New testing conducted by an independent lab and commissioned by the Mind the Store Campaign, Safer Chemicals Healthy Families and Toxic Free Future found that paper-based packaging used to wrap popular fast food meals including McDonald’s iconic Big Mac and french fries, Burger King’s Whopper and Freshii’s health-conscious salad bowls are potentially treated with toxic chemicals known as PFAS.
What are PFAS chemicals?
PFAS, or per- and polyfluoroalkyl substances, are compounds that consist of a chain of carbon and fluorine atoms of various lengths. The carbon-fluorine bond gives these chemicals an important function: the ability to make materials resistant to grease, stains and water. But the same nearly indestructible chemical bond that makes PFAS useful is also the reason why PFAS are so harmful. Once in the environment, PFAS persist for a very long time, which is why scientists have called them “forever chemicals.”
PFAS are used to make non-stick cookware (e.g. Teflon), water-resistant clothing and outdoor gear such as raincoats and tents, stain-resistant treatments for carpets, and grease-proof food packaging. Unfortunately, these chemicals don’t stay in the products they are added to. Mounting scientific evidence shows that PFAS leach out of products and contaminate our bodies and ecosystems, endangering the health of people and wildlife.
PFAS are linked to many serious health conditions including liver damage, adverse effects on the immune system and some have been found to cause cancer. According to a national biomonitoring survey, PFAS are likely to be found in virtually all Canadians, and researchers have detected these extraordinarily persistent chemicals in remote Arctic ecosystems and endangered wildlife such as whales and polar bears.
PFAS in fast-food packaging
Out of a total of 29 unique samples tested, 14 tested positive for total fluorine above the screening level. That means that these samples, which include the wrapper that holds Burger King’s Whopper and the small McDonald’s french fry bag, were likely treated with PFAS to make them grease-proof.
Here is a list of the packaging that tested above fluorine screening levels (an indicator of PFAS treatment):
- McDonald’s small fry bag
- McDonald’s Big Mac clamshell
- Burger King Whopper wrapper
- Burger King chicken nugget bag
- McDonald’s cookie bag
- Burger King cookie bag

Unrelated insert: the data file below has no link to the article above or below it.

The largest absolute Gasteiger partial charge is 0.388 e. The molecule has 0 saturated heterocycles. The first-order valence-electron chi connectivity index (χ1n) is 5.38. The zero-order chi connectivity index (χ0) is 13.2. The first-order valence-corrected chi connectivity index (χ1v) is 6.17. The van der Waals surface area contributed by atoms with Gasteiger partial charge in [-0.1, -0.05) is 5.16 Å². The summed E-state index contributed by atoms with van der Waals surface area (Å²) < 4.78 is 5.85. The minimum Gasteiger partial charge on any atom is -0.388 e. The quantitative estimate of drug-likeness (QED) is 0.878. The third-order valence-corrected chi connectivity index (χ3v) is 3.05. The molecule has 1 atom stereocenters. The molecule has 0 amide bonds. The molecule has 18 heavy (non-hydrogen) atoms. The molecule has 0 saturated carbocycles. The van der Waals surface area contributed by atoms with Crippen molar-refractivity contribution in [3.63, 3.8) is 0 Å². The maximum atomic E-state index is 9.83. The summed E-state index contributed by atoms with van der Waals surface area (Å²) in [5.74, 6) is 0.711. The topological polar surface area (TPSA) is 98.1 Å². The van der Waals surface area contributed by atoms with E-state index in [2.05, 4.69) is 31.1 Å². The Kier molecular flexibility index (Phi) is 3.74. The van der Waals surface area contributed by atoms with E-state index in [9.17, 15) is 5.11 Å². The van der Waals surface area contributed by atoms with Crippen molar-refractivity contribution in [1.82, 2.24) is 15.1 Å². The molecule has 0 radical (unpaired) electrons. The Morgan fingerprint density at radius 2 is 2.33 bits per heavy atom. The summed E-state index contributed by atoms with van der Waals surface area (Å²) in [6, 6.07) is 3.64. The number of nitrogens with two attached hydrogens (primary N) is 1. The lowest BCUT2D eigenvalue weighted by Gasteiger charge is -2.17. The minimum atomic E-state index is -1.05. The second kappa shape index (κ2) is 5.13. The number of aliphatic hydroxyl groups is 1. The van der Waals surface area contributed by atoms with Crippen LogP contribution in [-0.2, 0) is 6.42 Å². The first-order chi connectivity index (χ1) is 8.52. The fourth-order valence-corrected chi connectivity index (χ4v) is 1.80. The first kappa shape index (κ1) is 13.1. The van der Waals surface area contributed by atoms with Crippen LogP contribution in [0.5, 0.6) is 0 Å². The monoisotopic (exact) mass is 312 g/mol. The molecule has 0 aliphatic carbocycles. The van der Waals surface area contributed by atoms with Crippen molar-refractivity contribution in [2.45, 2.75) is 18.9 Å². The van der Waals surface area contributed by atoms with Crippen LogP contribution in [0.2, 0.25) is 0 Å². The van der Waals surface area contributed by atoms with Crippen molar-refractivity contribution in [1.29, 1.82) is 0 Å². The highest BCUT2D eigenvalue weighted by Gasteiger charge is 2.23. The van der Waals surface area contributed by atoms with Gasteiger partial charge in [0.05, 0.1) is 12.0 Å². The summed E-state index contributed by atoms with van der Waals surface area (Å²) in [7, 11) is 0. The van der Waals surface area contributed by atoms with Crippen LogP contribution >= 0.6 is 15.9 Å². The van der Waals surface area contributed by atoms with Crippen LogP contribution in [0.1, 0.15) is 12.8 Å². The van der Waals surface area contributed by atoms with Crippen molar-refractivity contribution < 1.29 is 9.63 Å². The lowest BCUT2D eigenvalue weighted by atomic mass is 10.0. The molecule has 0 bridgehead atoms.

- Wendy’s cookie bag
The testing also showed that even molded fibre bowls – often advertised as eco-friendly or compostable – used by health conscious chains such as Freshii for salads were potentially treated with PFAS.
Fast-food chains taking action to remove PFAS in packaging
Over the last couple of years, several restaurant chains and retailers including Chipotle, Panera Bread, Taco Bell, and Whole Foods Market eliminated or made commitments to phase out PFAS-treated packaging.
Alternatives are readily available, yet McDonald’s, Burger King and Wendy’s have not committed to removing these harmful chemicals from their packaging. Tell the CEO’s of these fast-food giants to protect our health and the environment today!
Why has Canada not banned PFAS?
Governments around the world are taking action on PFAS. Denmark banned the use of PFAS-treated paper-based food packaging starting July 1, 2020 and several states including Washington and Maine restricted the use of food packaging containing PFAS.
Canada recently banned some legacy long-chained PFAS, but has failed to address the 4000-5000 newer PFAS that were created by the chemical industry to replace the banned ones. In fact, it appears that the federal government doesn’t even have information about the identity and risks of most of these substances, which sneak into the country through imported consumer products.
The good news is that the federal government has committed to reforming our toxics law, the Canadian Environmental Protection Act (CEPA), and promised to introduce a bill later this year or in early 2021 to strengthen protections from toxic chemicals such as PFAS. Without a stronger CEPA, PFAS will remain a big threat to our public health and the environment.